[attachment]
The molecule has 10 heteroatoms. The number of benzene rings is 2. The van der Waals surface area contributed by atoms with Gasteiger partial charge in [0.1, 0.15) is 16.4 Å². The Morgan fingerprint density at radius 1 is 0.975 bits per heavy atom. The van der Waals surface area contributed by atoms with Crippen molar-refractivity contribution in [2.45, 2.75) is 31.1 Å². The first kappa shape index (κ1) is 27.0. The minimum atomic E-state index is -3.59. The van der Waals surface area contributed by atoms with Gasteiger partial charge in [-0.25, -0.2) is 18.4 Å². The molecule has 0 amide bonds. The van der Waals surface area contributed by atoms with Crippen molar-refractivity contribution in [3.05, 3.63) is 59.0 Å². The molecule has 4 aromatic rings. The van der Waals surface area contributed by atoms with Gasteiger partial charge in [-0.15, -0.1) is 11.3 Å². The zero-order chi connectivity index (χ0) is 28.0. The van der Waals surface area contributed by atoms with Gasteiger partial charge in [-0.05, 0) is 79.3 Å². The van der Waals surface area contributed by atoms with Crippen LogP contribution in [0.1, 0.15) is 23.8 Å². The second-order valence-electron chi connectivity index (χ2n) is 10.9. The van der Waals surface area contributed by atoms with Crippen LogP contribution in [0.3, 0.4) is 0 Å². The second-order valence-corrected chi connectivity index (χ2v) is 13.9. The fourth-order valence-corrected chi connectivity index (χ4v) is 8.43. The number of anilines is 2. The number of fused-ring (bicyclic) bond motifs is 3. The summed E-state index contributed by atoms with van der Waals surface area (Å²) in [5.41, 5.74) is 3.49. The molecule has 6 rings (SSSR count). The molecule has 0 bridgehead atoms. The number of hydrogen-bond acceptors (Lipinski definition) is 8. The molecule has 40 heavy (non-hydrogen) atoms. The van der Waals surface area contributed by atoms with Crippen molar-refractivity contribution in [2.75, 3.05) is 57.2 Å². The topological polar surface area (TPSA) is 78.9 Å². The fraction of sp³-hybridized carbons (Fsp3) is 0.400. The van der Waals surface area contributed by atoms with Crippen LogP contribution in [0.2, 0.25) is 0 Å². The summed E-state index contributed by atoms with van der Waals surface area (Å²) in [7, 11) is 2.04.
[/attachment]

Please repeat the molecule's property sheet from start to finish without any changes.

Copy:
The molecule has 10 heteroatoms. The number of benzene rings is 2. The van der Waals surface area contributed by atoms with Gasteiger partial charge in [0.1, 0.15) is 16.4 Å². The Morgan fingerprint density at radius 1 is 0.975 bits per heavy atom. The van der Waals surface area contributed by atoms with Crippen molar-refractivity contribution in [2.45, 2.75) is 31.1 Å². The first kappa shape index (κ1) is 27.0. The minimum atomic E-state index is -3.59. The van der Waals surface area contributed by atoms with Gasteiger partial charge in [-0.25, -0.2) is 18.4 Å². The molecule has 0 amide bonds. The van der Waals surface area contributed by atoms with Crippen molar-refractivity contribution in [3.05, 3.63) is 59.0 Å². The molecule has 4 aromatic rings. The van der Waals surface area contributed by atoms with Gasteiger partial charge in [-0.15, -0.1) is 11.3 Å². The zero-order chi connectivity index (χ0) is 28.0. The van der Waals surface area contributed by atoms with Gasteiger partial charge in [-0.05, 0) is 79.3 Å². The van der Waals surface area contributed by atoms with Crippen LogP contribution in [0.1, 0.15) is 23.8 Å². The second-order valence-electron chi connectivity index (χ2n) is 10.9. The van der Waals surface area contributed by atoms with Crippen LogP contribution in [0.3, 0.4) is 0 Å². The second-order valence-corrected chi connectivity index (χ2v) is 13.9. The fourth-order valence-corrected chi connectivity index (χ4v) is 8.43. The number of anilines is 2. The number of fused-ring (bicyclic) bond motifs is 3. The summed E-state index contributed by atoms with van der Waals surface area (Å²) in [5.41, 5.74) is 3.49. The molecule has 6 rings (SSSR count). The molecule has 0 bridgehead atoms. The number of hydrogen-bond acceptors (Lipinski definition) is 8. The molecule has 40 heavy (non-hydrogen) atoms. The van der Waals surface area contributed by atoms with Crippen molar-refractivity contribution in [2.75, 3.05) is 57.2 Å². The topological polar surface area (TPSA) is 78.9 Å². The fraction of sp³-hybridized carbons (Fsp3) is 0.400. The van der Waals surface area contributed by atoms with Crippen LogP contribution in [0.2, 0.25) is 0 Å². The summed E-state index contributed by atoms with van der Waals surface area (Å²) in [7, 11) is 2.04.